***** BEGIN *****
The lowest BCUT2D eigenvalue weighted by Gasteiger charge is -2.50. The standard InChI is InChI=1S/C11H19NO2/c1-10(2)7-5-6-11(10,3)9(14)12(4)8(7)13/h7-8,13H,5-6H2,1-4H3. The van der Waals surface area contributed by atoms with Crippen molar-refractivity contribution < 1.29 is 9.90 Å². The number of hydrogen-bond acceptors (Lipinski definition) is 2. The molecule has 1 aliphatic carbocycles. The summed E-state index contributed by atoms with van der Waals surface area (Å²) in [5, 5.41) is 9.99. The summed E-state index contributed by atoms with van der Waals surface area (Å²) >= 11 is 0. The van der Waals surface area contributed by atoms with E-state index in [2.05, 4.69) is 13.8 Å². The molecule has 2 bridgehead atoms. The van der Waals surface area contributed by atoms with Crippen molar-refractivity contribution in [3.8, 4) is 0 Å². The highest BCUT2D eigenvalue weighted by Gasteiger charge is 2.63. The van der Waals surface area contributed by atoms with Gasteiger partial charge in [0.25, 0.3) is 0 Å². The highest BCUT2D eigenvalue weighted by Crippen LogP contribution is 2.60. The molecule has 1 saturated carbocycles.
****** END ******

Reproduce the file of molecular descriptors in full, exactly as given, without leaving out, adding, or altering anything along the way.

The lowest BCUT2D eigenvalue weighted by Gasteiger charge is -2.50. The standard InChI is InChI=1S/C11H19NO2/c1-10(2)7-5-6-11(10,3)9(14)12(4)8(7)13/h7-8,13H,5-6H2,1-4H3. The van der Waals surface area contributed by atoms with Crippen molar-refractivity contribution < 1.29 is 9.90 Å². The number of hydrogen-bond acceptors (Lipinski definition) is 2. The molecule has 1 aliphatic carbocycles. The summed E-state index contributed by atoms with van der Waals surface area (Å²) in [5, 5.41) is 9.99. The summed E-state index contributed by atoms with van der Waals surface area (Å²) >= 11 is 0. The van der Waals surface area contributed by atoms with E-state index in [2.05, 4.69) is 13.8 Å². The molecule has 2 bridgehead atoms. The van der Waals surface area contributed by atoms with Crippen molar-refractivity contribution in [3.8, 4) is 0 Å². The highest BCUT2D eigenvalue weighted by Gasteiger charge is 2.63. The van der Waals surface area contributed by atoms with Gasteiger partial charge in [0.25, 0.3) is 0 Å². The highest BCUT2D eigenvalue weighted by Crippen LogP contribution is 2.60. The molecule has 1 saturated carbocycles.